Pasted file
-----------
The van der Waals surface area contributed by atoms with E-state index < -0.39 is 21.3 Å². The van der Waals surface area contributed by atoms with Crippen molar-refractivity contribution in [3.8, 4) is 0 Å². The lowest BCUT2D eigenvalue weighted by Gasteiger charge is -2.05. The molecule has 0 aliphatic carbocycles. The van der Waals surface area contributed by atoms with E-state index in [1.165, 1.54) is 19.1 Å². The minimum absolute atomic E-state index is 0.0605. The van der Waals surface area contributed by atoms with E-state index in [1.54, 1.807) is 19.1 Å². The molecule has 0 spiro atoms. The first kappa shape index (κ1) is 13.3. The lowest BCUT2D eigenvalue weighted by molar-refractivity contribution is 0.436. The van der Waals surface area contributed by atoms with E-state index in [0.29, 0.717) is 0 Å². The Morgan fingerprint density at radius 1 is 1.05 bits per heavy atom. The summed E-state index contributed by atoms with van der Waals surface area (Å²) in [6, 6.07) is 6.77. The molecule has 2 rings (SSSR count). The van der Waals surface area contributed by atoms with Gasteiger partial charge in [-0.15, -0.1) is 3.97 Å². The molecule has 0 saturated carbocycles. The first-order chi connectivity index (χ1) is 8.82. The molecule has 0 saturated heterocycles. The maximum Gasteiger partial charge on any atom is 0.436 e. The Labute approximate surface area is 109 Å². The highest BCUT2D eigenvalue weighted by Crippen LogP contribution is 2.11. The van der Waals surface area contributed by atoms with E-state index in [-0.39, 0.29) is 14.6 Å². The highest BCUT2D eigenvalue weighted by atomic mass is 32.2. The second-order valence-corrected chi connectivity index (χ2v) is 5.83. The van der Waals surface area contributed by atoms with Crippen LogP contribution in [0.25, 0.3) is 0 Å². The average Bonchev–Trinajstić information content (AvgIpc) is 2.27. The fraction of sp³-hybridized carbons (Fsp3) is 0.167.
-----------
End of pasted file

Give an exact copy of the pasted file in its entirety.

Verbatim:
The van der Waals surface area contributed by atoms with E-state index < -0.39 is 21.3 Å². The van der Waals surface area contributed by atoms with Crippen molar-refractivity contribution in [3.8, 4) is 0 Å². The lowest BCUT2D eigenvalue weighted by Gasteiger charge is -2.05. The molecule has 0 aliphatic carbocycles. The van der Waals surface area contributed by atoms with E-state index in [1.165, 1.54) is 19.1 Å². The minimum absolute atomic E-state index is 0.0605. The van der Waals surface area contributed by atoms with E-state index in [1.54, 1.807) is 19.1 Å². The molecule has 0 spiro atoms. The first kappa shape index (κ1) is 13.3. The lowest BCUT2D eigenvalue weighted by molar-refractivity contribution is 0.436. The van der Waals surface area contributed by atoms with E-state index in [0.29, 0.717) is 0 Å². The Morgan fingerprint density at radius 1 is 1.05 bits per heavy atom. The summed E-state index contributed by atoms with van der Waals surface area (Å²) in [6, 6.07) is 6.77. The molecule has 2 rings (SSSR count). The van der Waals surface area contributed by atoms with Gasteiger partial charge in [-0.15, -0.1) is 3.97 Å². The molecule has 0 saturated carbocycles. The first-order chi connectivity index (χ1) is 8.82. The molecule has 0 saturated heterocycles. The maximum Gasteiger partial charge on any atom is 0.436 e. The Labute approximate surface area is 109 Å². The highest BCUT2D eigenvalue weighted by Crippen LogP contribution is 2.11. The van der Waals surface area contributed by atoms with E-state index in [-0.39, 0.29) is 14.6 Å². The highest BCUT2D eigenvalue weighted by atomic mass is 32.2. The second-order valence-corrected chi connectivity index (χ2v) is 5.83. The van der Waals surface area contributed by atoms with Crippen LogP contribution in [0.25, 0.3) is 0 Å². The average Bonchev–Trinajstić information content (AvgIpc) is 2.27. The fraction of sp³-hybridized carbons (Fsp3) is 0.167.